Laojun bashiyi huatu is an illustrated hagiography of Laozi showing his supposed eighty-one interventions in human form in the life of the world.The text gained fame in the disputtions betweent Buddhists and Taoists during the Yuan Dynasty and was destroyed after the proscription of all Taoist books bar the Daode jing. As a result, no version of this text exists in the Taoist Canon. The particular notoreity of the Eighty One Transformations was due largely to its explicit claim that the Buddha was but one of the transformations of Laozi. It begins with the three images of Laozi and a picture of an inscribed stelae reading "Long live the emperor". This is followed by sixteen pages depicting thirty one Taoist patriarchs, many from the centuries immediately preceding the book's composition. Then follow the depictions of the eighty one transformations themselves, each accompanied by a short text. In the famous 34th illustration, Laozi transform Yin Xi into a Buddha and sends him to explain the Sutra in Forty Two Sections to the Hu barbarians. The final illustrated transformation is dated to 1098. The precise origins of the Eighty One Transformations is murky, and the question of whether surviving texts claiming is unclear. There are descriptions of four extant editions of this text - one in Berlin (1598), two in Japan and one in Liaoning (1532). The edition exhibited here and held by the ANU Library is credited to the Ma'nao publishing house and is undated. The preface refers to the date 1374 (7th year of the Ming Emperor Ming Hongwu). The relation of this edition to the other four editions is yet to be determined.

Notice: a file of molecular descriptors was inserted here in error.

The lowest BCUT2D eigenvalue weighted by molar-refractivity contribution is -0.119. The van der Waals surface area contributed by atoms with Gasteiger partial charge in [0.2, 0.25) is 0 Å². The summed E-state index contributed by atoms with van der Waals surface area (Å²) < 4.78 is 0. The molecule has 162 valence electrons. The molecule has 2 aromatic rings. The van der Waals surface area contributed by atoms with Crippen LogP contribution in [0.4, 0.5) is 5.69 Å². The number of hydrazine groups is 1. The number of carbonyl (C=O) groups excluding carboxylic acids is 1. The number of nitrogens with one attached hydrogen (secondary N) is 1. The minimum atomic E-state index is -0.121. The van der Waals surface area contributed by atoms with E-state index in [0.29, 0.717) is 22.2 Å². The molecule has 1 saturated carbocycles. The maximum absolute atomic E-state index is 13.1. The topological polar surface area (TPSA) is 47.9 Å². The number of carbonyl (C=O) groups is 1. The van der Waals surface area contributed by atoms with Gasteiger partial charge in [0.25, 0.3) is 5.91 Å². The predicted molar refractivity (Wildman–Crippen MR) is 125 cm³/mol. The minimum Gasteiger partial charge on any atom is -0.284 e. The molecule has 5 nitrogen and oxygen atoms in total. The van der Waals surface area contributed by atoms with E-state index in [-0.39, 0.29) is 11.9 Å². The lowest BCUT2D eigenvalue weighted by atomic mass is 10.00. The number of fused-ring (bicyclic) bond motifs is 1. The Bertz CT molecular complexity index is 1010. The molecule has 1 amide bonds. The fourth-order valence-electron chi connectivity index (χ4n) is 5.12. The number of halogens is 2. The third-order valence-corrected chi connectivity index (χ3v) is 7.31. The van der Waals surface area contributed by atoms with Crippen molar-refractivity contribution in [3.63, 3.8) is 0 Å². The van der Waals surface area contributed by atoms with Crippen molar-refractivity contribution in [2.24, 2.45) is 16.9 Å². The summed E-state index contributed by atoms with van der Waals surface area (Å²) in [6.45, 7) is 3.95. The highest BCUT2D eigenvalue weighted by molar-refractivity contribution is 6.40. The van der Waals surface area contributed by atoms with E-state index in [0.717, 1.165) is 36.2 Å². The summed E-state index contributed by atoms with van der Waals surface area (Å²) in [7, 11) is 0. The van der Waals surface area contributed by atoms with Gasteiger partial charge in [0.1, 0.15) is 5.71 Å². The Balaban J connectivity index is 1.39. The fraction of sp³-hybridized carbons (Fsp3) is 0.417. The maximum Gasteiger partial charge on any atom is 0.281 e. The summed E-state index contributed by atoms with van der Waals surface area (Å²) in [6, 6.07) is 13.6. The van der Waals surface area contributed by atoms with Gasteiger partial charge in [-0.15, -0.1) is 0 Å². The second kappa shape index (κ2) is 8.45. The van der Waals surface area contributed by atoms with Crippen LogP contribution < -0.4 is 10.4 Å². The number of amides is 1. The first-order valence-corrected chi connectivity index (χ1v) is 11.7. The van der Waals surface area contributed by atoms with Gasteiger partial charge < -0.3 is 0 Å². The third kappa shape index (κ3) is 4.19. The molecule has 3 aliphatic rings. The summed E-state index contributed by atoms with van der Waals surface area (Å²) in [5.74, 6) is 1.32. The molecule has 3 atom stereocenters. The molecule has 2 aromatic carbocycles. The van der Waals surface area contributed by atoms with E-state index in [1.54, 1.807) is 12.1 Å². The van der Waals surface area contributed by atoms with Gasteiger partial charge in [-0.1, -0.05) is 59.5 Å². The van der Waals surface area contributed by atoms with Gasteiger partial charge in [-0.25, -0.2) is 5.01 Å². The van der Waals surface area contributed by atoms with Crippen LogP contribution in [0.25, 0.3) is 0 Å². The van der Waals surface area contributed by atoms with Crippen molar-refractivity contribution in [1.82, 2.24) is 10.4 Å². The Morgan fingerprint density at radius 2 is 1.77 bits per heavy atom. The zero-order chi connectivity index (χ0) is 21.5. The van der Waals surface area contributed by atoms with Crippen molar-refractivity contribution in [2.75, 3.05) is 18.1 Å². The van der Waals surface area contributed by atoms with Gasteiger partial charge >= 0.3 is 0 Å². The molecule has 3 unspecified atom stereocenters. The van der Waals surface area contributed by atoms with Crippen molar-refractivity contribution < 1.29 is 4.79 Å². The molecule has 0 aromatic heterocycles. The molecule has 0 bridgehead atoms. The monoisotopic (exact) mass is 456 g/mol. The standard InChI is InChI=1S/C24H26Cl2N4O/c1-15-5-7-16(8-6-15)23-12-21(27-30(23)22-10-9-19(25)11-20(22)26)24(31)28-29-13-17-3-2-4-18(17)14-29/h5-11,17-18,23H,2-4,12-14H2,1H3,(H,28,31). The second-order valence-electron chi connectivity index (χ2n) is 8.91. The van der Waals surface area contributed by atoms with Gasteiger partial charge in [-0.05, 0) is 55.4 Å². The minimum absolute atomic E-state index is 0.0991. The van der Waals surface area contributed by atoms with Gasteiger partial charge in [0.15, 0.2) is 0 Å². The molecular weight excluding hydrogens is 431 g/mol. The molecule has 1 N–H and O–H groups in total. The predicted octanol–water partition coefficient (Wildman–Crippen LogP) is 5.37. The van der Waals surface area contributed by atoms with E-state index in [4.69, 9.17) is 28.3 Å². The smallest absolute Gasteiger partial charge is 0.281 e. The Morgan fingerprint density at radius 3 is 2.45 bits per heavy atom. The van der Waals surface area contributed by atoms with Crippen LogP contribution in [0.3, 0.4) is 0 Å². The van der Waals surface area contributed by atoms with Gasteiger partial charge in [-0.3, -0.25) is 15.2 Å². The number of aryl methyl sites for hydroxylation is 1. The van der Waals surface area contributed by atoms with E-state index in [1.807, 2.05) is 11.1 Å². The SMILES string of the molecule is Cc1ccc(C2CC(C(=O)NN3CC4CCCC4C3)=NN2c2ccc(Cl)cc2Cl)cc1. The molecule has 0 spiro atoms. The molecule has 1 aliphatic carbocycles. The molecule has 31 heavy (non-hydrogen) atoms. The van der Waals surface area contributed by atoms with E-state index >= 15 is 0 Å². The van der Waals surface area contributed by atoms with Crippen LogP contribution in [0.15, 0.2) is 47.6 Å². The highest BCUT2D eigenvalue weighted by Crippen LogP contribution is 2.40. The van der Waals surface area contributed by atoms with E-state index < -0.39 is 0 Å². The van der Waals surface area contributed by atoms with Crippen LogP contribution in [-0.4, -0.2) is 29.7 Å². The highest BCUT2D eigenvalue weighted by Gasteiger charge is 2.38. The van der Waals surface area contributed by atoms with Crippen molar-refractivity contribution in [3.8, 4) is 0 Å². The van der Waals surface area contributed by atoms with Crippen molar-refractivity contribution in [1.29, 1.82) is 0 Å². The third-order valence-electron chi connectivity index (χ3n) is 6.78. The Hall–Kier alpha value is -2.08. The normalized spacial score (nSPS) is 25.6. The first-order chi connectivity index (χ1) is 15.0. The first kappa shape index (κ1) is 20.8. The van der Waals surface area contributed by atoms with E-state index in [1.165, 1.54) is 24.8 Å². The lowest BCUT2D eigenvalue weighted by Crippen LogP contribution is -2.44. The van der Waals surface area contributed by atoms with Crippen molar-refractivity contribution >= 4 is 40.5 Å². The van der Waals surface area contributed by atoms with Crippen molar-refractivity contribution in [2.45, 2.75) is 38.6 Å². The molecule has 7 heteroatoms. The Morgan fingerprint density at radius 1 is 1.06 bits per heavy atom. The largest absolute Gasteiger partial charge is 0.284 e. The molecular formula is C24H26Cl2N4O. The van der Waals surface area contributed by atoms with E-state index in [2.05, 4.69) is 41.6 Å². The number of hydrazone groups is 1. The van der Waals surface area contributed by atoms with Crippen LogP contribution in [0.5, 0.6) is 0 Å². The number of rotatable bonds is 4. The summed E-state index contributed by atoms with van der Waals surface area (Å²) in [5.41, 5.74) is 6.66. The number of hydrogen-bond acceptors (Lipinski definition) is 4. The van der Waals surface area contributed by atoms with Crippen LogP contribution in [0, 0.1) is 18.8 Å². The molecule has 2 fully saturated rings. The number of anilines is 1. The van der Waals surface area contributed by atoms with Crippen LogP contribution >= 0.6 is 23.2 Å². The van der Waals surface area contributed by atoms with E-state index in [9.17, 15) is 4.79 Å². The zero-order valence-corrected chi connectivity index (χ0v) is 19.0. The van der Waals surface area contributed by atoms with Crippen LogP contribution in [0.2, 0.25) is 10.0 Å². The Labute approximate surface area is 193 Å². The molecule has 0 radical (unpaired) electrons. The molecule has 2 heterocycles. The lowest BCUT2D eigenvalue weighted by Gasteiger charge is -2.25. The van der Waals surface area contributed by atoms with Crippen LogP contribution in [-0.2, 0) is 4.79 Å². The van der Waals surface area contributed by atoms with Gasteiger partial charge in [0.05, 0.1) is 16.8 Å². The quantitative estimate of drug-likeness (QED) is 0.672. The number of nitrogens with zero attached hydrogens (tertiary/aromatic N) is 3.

Dr. Benjamen Penny, ANU College of Asian Studies